Staples: Peanuts, seafood and hot hot hot chili
Special Dishes: Beignets Crevettes & fufu
Tips: Don’t chew, just swallow
Hot, hot, hot!
A typical meal in West Africa is heavy on starchy foods, light on meat, generous on fat and commonly cooked in one pot. Other than that, the most telling characteristic of an African dish is heat: chili peppers are used beyond what we would begin to think of as hot. The most notorious peppers, the Scotch Bonnets and the pilli pilli, earn respect from even the most dedicated chili-heads. Equatorial climates all tend to encourage the use of chilis, as these hot foods produce the effect of “gustatory sweating” — distinguished from other types of bodily perspiration and resulting in an overall cooling effect.
Fish and meats
West African cuisine bears more seafood than the rest of the continent, and unlike most other cultures, mixes seafood and meats together in many dishes. Beignets Crevettes are a West African creation with a French influence and is basically fish with a white wine sauce. Most dishes are some form of stew, allowing for the stringy, poorer quality lamb and goats to be used, and chickens and eggs are commonly served throughout Africa.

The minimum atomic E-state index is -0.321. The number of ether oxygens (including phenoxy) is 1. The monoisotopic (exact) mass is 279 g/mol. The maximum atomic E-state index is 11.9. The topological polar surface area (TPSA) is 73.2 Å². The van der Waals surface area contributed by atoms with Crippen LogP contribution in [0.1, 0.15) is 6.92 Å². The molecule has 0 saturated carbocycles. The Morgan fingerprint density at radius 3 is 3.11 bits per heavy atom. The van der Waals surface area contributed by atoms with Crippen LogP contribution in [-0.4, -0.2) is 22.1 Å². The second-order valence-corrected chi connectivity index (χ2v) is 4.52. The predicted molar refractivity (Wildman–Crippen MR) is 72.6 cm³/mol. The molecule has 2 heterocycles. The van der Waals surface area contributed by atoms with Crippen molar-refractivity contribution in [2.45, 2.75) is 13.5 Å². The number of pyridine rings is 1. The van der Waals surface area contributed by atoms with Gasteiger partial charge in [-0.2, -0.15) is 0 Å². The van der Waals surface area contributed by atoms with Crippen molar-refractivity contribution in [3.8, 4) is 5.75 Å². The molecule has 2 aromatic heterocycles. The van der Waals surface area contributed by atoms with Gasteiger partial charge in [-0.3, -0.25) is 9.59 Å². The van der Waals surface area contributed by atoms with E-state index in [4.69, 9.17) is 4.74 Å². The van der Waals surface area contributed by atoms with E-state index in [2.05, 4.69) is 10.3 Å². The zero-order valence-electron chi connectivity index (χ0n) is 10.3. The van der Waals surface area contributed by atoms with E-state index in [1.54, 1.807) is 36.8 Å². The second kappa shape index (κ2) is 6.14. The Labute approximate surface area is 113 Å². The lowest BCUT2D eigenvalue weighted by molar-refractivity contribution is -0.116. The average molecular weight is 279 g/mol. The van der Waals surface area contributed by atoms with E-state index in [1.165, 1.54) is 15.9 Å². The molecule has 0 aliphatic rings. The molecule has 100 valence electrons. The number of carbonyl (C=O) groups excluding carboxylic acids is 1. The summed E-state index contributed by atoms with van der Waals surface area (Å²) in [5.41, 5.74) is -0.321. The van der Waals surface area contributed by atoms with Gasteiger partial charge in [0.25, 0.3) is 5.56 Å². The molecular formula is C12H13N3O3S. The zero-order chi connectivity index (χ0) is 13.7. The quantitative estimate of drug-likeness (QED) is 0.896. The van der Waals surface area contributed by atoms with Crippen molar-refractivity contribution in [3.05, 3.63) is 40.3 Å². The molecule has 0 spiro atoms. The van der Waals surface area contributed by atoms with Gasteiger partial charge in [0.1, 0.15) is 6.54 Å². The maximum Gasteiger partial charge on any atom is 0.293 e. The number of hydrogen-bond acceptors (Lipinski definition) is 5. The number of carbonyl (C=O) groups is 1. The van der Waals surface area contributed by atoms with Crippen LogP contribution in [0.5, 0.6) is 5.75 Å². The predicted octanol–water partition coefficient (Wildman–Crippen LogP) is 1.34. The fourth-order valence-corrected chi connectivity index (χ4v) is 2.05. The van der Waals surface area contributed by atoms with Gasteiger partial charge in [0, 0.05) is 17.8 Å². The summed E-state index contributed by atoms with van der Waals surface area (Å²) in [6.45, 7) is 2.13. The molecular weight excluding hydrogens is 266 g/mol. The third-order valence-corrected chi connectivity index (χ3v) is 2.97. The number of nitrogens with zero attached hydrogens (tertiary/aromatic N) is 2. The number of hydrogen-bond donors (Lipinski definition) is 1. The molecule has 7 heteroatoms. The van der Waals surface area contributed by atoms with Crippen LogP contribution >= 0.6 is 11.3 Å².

Peanuts can be found in just about anything, from soups and stews to garnishes, snacks and pounded into a paste. West Africa is blessed with rain, resulting in rice as the predominant starchy food, while corn, millet and sorghum dishes are featured on the rest of the continent.
Along with rice, yams, sweet potatoes, cassava and potatoes and root vegetables fill the bellies of the people, as do plantains. All can be cooked in multiple ways: roasted, baked, boiled, mashed, with cinnamon, or sugar or oil or in a range of both sweet and savoury.
Plantain boiled up with cassava is then pounded into balls and served with sauce to makefufu, a substantial local feed. Its very cheap, though consuming is a bit of an art form: Don’t chew, just swallow!
Learn about the social significance of food and eating patterns in West Africa
Main Image: Food sales stand in Mali’s capital Bamako, Ralf Steinberger, Flickr Creative Commons
By Jess Halliday